The role of the sperm or egg donor in In Vitro Fertilisation (IVF) procedures is a vital part of assisted reproductive arrangements. However, in Victoria a donor may withdraw their consent at any stage during the process of IVF before transfer, without recourse as provided by the Assisted Reproductive Treatment Act (2008) (Vic). This has led to the destruction of embryos that have already been fertilised. In such cases, commissioning couples are unable to proceed with the procedure and apart from having to source a new donor, may suffer the loss of a potential pregnancy which can cause significant emotional distress.
The legal background
The primary legislation that regulates the provision of assisted reproductive treatment in Victoria, such as IVF, is the Assisted Reproductive Treatment Act (2008) (Vic) (“the Act”). Section 20 (1) of the Act permits a person who has previously given consent to contributing their sperm to an IVF process may withdraw it at any time before the procedure is carried out. The withdrawal of consent must be given in writing. In this way, a donor can withdraw their consent, despite the egg being fertilized, so long as the embryo has not been transferred to the woman. There is no requirement for the donor to provide a reason for their withdrawal of consent.
Victoria is the only Australian state which allows donors to withdraw their consent until this point in the process. In other states such as New South Wales, the donor may only withdraw their consent up until the point where the embryo is created, rather than fertilised. A 2019 review of fertility laws commissioned by the Victorian government recommended that the current state legislation be made consistent with that of other states, such that a donor may only withdraw consent before the embryo has been fertilised, however this is yet to be implemented.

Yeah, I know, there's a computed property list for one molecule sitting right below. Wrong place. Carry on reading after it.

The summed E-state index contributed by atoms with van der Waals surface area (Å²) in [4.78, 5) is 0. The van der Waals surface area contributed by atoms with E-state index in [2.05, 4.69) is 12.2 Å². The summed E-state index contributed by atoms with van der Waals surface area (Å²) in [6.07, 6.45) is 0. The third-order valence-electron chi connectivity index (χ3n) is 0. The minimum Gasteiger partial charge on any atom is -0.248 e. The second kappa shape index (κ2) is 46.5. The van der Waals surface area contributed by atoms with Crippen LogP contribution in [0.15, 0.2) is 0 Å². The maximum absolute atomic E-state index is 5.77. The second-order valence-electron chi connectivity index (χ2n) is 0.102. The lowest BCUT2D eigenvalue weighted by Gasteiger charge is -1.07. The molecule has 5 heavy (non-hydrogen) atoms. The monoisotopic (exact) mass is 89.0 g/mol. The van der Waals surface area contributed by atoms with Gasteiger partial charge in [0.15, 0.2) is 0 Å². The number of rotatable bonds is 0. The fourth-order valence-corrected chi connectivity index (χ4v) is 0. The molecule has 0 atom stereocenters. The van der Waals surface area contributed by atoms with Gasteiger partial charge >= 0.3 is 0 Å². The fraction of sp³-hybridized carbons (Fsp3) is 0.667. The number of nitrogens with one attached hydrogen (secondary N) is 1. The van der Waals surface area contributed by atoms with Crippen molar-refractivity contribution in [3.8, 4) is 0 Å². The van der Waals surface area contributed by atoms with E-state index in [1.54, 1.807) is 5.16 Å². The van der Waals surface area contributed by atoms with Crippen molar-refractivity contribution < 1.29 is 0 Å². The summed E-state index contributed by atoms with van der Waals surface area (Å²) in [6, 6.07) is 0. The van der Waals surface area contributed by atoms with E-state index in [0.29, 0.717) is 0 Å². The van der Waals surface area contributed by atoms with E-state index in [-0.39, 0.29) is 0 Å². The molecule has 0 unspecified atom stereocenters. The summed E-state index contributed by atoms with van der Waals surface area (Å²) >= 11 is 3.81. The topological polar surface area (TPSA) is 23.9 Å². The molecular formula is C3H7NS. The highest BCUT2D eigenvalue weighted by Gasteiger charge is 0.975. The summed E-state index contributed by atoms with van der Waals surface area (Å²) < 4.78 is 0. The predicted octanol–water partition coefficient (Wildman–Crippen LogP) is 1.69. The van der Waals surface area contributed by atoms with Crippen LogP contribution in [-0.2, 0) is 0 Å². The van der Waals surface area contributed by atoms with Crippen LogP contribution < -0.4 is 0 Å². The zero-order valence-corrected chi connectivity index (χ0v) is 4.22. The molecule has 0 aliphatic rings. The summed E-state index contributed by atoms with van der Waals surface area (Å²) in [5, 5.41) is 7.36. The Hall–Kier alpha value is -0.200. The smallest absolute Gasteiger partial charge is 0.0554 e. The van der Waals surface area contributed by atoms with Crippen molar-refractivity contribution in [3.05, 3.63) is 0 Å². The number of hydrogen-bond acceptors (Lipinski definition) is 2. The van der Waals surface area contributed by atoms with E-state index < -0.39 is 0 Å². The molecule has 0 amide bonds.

It is also of note that Section 21(1) (a) of the Act provides that the consent of the donor will have lapsed 10 years after it has been given.
Rights and requirements of the donor
Pursuant to Section 16(1) of the Act, the donor’s genetic material may be used in a procedure only if the donor has consented to its use in that specific procedure (for example, IVF). Furthermore, the donor’s consent must extend to the number of women they specify that the treatment be carried out upon pursuant to Section 17(1)(b). The donor must also have received counselling in relation to these matters before providing their consent.
Overall, the legislation evinces a clear intention to balance the rights and entitlements of the donor against the emotional and moral weighting of their conduct in the context of an IVF procedure. It is arguable that the permission of a donor to withdraw consent post fertilisation may be perceived as an encroachment of the receiving couple’s right to continue with the procedure and fulfil their desire to conceive a child.
The legal status of a Donor Agreement as it relates to the withdrawal of consent
The receiving couple may be of the understanding that a withdrawal of consent by the donor is a repudiation of their Donor Agreement, which outlines the intention of the donor to enter into the IVF procedure and to contribute their genetic material. However, Donor Agreements are not legally binding in Australia. Therefore, a Donor Agreement will not be contractually binding on the donor and their withdrawal of consent will not be considered a repudiation or revocation of the Agreement’s terms.
The issue of compensation?
Despite the donor’s genetic contribution, the embryo may contain the genetic material of the recipient, for example, in the case of a donor sperm and egg contributed by the recipient mother. In that case, the allowance for withdrawal of donor consent implicitly allows the donor to retain control over the embryo, despite it also belonging to the receiving party. There is no provision in the Act for a claim for compensation being made by the receiving party, for emotional distress or otherwise. Significant economic costs associated with aborting an IVF procedure may also result from the withdrawal of consent.
At Nicholes Family Lawyers, we provide sensitive and tailored advice to couples who are seeking to undergo assisted reproductive treatment to conceive a child. To find out more information about your legal standing and options available to you when starting a family, please contact us by phone on 9670 4122, or by email at firstname.lastname@example.org. You may also make an enquiry conveniently online here.